Who Votes Now? compares the demographic characteristics and political views of voters and nonvoters in American presidential elections since 1972 and examines how electoral reforms and the choices offered by candidates influence voter turnout. Drawing on a wealth of data from the U.S. Census Bureau's Current Population Survey and the American National Election Studies, Jan Leighley and Jonathan Nagler demonstrate that the rich have consistently voted more than the poor for the past four decades, and that voters are substantially more conservative in their economic views than nonvoters. They find that women are now more likely to vote than men, that the gap in voting rates between blacks and whites has largely disappeared, and that older Americans continue to vote more than younger Americans. Leighley and Nagler also show how electoral reforms such as Election Day voter registration and absentee voting have boosted voter turnout, and how turnout would also rise if parties offered more distinct choices.
Providing the most systematic analysis available of modern voter turnout, Who Votes Now? reveals that persistent class bias in turnout has enduring political consequences, and that it really does matter who votes and who doesn't.
Jan E. Leighley is professor of political science at American University. She is the author of Strength in Numbers?: The Political Mobilization of Racial and Ethnic Minorities (Princeton) and Mass Media and Politics: A Social Science Perspective. Jonathan Nagler is professor of politics at New York University. He is an inaugural fellow of the Society for Political Methodology.
"Who Votes Now? provides a fresh and valuable look at questions basic to the functioning of a democratic society."--Dan Balz, Washington Post
"Who Votes Now? is a must-read for students of voting behaviour."--Steffen Zittlau, Political Studies Review
"Americans vote at a lesser rate than citizens of virtually every other democracy in the world. Leighley and Nagler's carefully nuanced analysis reveals an income bias separating voters and nonvoters, along with sometimes sharp differences in policy preferences between the two groups. This important book sets the standard for understanding the motivations of voters and nonvoters, and for evaluating the impact of remedies designed to increase turnout and participation equality."--Robert Erikson, Columbia University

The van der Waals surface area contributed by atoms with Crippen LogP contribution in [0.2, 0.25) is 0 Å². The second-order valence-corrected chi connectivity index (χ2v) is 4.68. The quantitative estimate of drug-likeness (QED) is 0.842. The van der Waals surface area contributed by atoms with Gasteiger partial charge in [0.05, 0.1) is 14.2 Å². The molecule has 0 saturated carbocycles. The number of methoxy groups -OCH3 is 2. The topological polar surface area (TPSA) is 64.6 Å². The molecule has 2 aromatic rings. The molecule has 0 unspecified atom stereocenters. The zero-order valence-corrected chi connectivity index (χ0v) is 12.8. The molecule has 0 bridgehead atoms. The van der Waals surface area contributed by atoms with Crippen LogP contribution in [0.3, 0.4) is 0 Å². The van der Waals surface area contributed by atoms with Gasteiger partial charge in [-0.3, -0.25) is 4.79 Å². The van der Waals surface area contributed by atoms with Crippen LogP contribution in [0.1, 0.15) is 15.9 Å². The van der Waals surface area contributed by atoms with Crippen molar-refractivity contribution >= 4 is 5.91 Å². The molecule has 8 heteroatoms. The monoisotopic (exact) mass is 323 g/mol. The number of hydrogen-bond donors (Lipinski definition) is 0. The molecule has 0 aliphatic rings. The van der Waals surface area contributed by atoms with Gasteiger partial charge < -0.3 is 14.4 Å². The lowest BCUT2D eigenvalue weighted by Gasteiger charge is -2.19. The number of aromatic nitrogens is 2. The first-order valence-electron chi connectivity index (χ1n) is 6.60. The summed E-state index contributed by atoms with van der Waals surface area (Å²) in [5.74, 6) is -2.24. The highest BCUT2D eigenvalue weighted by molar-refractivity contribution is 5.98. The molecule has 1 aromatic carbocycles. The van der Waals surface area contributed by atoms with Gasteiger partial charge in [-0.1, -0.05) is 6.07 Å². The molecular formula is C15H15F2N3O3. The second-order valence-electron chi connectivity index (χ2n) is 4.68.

"Ongoing struggles over voter participation continue to be a defining ingredient of partisan competition and democratic politics in America. Leighley and Nagler provide timely and compelling evidence regarding the state of voter turnout in American presidential elections over the past four decades, and offer new perspectives on the efficacy and potential of electoral reforms intended to level the playing field in American politics."--Robert Huckfeldt, University of California, Davis
"This is the most thorough and sophisticated analysis of voting since Wolfinger and Rosenstone's definitive Who Votes?, published a quarter century ago. This becomes the new essential book for scholars and students on the demography of voters, their preferences, the context of voting laws, and choices presented by candidates. Its research and conclusions will not be superseded for some time to come."--Sidney Verba, Harvard University, coauthor of The Unheavenly Chorus
Table of Contents
Another Princeton book authored or coauthored by Jan E. Leighley: